As a result, microbes are starting to turn around their reputation. No longer are they merely menaces in a germ-averse culture. Within the past decade, “nutritionists recognized the importance for gut health and human health to have healthy microbes in our large and small intestines,” says Helena Pachón, a senior nutrition scientist at Emory University who is not involved in the food microbiome project.

Pachón points out that, today, those historic deficiency diseases that Knight refers to have been surpassed by 21st century afflictions like obesity, diabetes and heart disease. “There’s a term called ‘globesity’,” says Pachón. “The potential that microbes could have something to do with this is completely unexplored, and it could be that they’re highly related.”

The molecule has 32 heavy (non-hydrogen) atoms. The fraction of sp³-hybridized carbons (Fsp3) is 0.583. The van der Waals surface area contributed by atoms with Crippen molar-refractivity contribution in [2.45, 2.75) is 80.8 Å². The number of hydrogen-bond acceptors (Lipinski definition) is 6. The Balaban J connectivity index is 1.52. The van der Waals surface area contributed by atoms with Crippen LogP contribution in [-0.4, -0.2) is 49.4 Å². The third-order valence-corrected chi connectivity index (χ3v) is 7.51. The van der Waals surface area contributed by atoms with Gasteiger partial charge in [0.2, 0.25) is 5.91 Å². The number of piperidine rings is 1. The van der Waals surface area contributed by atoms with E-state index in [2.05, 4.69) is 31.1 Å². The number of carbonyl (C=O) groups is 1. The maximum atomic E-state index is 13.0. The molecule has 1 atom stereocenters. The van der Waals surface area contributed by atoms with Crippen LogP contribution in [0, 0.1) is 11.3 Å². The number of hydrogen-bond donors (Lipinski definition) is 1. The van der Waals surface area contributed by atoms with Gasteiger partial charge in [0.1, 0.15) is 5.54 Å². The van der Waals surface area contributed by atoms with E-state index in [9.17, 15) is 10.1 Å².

Knight agrees. “It would be amazing to come up with a way through food to eliminate them in just the same way that those chronic diseases a century ago have been,” he says. To do so, "we need the help of thousands of people to pull it all together.” 

About Kyle Frischkorn

Kyle Frischkorn is a graduate student in oceanography at Columbia University, and a 2017 AAAS Mass Media fellow at Smithsonian Magazine. In between being in the lab, on a boat, or in a lab on a boat, he’s written about science for GQ, Lucky Peach, Eater, Scientific American and Atlas Obscura.